Well like i said ......... you could multiply Australia's national total of gun related deaths by one thousand if you wished. & Australia would still have a lower number of gun related deaths per year. Then that of the USA in a single day.


All thanks to Australia's gun law reforms that have reduced Australian gun crime.

If you can't get a gun .... you can't shoot anybody with one.

:thumbup:
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Postby at1with0 » Thu Dec 27, 2012 9:18 am

rath wrote:If you can't get a gun .... you can't shoot anybody with one.

:thumbup:



How's the weather in fantasyland?

:thumbup:
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Postby Eldensword » Thu Dec 27, 2012 2:19 pm

bionic wrote:so awful :(
I have to wonder how much online gaming and online encouragement (via boards and the like) pushing guns and violence, in general has to do with this.

A-lot of these young guys say stuff online like, "I am gonna go off soon" and nobody really takes it seriously. Some even encourage that talk. Maybe not realizing , while they themselves are not being serious, the person to whom they are communicating is. Or maybe someone viewing or listening to their conversation is more serious, and is feeling encouraged. I am not saying this is happening, but I do have to wonder. I feel with all the online, public talks we have, not knowing how we might be encouraging or discouraging someone in this way, we should, at least, take a moment to consider it.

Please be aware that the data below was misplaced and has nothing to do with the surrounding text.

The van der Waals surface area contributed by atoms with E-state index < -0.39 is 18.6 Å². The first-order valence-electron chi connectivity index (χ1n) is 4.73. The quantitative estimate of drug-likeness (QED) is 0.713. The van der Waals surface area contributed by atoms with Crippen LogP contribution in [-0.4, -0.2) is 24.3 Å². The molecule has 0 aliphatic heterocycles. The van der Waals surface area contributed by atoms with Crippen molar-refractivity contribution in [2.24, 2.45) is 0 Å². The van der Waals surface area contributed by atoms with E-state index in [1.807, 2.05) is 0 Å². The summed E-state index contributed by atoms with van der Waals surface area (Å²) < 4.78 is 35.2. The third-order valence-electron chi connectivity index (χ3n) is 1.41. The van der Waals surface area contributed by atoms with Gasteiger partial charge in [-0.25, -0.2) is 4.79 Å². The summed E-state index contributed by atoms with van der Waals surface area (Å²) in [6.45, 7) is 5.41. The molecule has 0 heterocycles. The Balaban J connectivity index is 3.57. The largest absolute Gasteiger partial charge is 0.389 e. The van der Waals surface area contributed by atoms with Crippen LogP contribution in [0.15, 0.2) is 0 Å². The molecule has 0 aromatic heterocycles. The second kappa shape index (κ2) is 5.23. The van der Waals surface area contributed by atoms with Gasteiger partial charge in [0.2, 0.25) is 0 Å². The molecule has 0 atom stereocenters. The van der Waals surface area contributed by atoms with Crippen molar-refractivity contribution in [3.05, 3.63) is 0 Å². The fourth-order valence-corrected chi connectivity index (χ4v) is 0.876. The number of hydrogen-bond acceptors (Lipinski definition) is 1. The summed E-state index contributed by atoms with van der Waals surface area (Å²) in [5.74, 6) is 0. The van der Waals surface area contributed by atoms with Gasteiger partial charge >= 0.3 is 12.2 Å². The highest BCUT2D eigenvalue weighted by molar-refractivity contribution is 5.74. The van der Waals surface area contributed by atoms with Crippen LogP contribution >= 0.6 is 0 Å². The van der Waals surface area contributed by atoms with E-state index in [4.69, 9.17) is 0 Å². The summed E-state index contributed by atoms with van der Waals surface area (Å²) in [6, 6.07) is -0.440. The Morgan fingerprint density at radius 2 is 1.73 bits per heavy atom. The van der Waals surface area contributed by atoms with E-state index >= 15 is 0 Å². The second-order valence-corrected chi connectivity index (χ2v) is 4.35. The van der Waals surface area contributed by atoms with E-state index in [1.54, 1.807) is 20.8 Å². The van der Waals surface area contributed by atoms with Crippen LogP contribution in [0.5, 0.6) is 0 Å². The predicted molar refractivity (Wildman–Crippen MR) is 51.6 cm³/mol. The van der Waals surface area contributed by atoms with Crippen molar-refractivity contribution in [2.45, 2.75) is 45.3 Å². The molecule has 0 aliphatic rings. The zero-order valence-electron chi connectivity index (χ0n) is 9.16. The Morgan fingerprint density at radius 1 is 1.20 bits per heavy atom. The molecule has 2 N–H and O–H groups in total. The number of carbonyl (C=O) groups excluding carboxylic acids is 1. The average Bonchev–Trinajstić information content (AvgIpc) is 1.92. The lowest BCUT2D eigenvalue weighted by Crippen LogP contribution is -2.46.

They are saying he might have been on the autistic spectrum. I know that very high functioning autistics and asperger folks can sometimes have a really hard time with human interelations and empathy. This can set them up for being bullied or ostracized. Which, in turn, can create a monster in them over time, because of their lack of empathy issues.

I remember that one guy, the Virginia Tech shootings. He was also on the spectrum. This all concerns me personally, because as many of you know, my son is on the spectrum. He, though, very loving, has also shown that he does not get human emotion and empathy the way regular people do. Also, as he is going through puberty, with his testosterone levels rising, I have noticed a rise in his anger and agression issues.


I re-quoted it all, because in all of my post travels the last few weeks, THIS doesn't get said ENOUGH. The person, the retarded, goofy, bullied, vengeful little demon had a lifetime of movie, TV and video game violence to fuel his twisted disconnect and disgusting action. May he and his stupid, dead mother get the “full tour” of Satan’s butthole during their stay in Hell. She had no business leaving those guns to be accessed by him.

The guns are as guilty as oxygen is in fuelling a forest fire.